Brexit and Article 50 – A Summary of the Judgment of the High Court of 3 November 2016
From screaming headlines to more sober assessments, much has been written about this decision of the High Court since it was delivered earlier this month. Early in December, an appeal by the government is to be heard by the Supreme Court.
The judgment is 31 pages long and comprises 111 paragraphs. The aim of this summary is to provide a more easily absorbed exposition of the main elements of the court’s decision.
1. The sole issue to be decided was the legal one of whether the UK government, under UK constitutional law, is entitled – without reference to Parliament – to use the Crown’s royal prerogative power to give notice, under article 50 of the Treaty on European Union, of the UK’s intention to withdraw from the EU. The court decided that the government does not have such an entitlement.
2. Both sides agreed that (and the court therefore made its decision on the basis that):
(i) under the UK’s constitution, that legal issue was properly one for the courts to decide;
(ii) notification under Article 50 cannot be withdrawn, once given;
(iii) such notification cannot be conditional, e.g. upon later Parliamentary approval.
3. The government’s legal team emphasised that if, following Article 50 notification, an agreement were reached between the UK and the EU under Article 50.2 as to the “arrangements for … withdrawal, taking account of the framework for [their] future relationship”, it would very likely be a treaty requiring ratification and, as such, subject to veto by Parliament under the Constitutional Reform and Governance Act 2010. So, Parliament would have its say. However, that did not assist the government’s case because if no such agreement were reached, or if there were an agreement and Parliament vetoed it, the notification to leave would remain effective and, by virtue of Article 50.3, the UK would exit the EU two years after notice had been given.
4. The court noted that:
(i) the most fundamental rule of UK constitutional law is that Parliament is sovereign and that legislation enacted by Parliament is supreme. In the European Communities Act 1972, Parliament had provided for precedence of EU law over its own legislation, but had retained the power to revoke that provision and therefore remained sovereign and supreme;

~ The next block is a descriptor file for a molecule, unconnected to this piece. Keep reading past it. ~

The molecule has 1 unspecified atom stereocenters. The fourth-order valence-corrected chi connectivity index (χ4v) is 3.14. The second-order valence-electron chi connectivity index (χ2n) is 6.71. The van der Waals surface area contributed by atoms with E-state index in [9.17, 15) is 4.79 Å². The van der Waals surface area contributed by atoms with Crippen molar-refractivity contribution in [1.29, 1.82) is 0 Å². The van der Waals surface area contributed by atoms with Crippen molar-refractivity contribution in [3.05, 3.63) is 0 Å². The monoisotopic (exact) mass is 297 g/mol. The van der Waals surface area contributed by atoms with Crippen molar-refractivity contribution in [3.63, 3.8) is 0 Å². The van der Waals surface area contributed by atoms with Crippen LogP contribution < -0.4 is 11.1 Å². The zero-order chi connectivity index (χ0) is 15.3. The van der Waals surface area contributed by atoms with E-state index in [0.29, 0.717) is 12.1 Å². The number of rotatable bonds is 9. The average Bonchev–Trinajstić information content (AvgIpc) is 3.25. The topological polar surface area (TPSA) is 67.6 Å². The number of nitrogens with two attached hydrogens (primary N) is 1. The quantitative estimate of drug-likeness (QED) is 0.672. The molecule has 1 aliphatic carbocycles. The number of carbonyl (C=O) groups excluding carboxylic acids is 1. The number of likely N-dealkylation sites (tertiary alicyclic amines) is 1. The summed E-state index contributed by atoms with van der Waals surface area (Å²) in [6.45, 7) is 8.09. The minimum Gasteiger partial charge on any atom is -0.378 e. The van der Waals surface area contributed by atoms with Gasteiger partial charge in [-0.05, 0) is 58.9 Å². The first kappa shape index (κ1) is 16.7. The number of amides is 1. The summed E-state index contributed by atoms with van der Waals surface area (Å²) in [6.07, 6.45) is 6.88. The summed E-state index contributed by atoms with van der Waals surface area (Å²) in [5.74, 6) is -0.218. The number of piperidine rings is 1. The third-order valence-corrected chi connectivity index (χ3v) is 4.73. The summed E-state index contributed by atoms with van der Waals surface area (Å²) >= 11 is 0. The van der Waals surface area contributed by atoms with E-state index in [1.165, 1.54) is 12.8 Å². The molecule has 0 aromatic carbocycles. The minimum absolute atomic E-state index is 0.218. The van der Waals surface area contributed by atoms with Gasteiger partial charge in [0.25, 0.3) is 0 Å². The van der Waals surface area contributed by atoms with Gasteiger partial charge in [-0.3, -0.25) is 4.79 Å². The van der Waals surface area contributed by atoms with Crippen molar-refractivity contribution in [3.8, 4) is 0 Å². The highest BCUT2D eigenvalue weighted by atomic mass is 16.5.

(ii) quoting from an earlier case, the royal prerogative “is really a relic of a past age, not lost by disuse, but only available for a case not covered by statute”. As was confirmed in the 1688 Bill of Rights, the King or Queen’s government cannot dispense with or change statute or the common law without the consent of Parliament;
(iii) the conduct of international relations and the making and unmaking of treaties on behalf of the UK are, generally, matters for the government under the exercise of the Crown’s prerogative power, but only to the extent that the result is neither to change domestic law nor to grant or deprive individuals of legal rights – as only Parliament can do that; and
(iv) hence, it had been necessary for Parliament to enact the 1972 Act in order to give effect within the UK to the treaty which the government entered into when joining the European Communities (the predecessor to the EU). That included the imposition of obligations and the granting of rights to UK citizens, the 1972 Act creating the concept of an “enforceable EU right”.
5. It was common ground between the parties that, if the UK withdraws from the EU pursuant to notification under Article 50, there will no longer be any enforceable EU rights. The government argued that some rights are, in theory, capable of replication under domestic UK law, but the court’s view was that this was not guaranteed and that exact replication was not possible. The government accepted that some rights could not be replicated and would be lost.
6. The government argued that: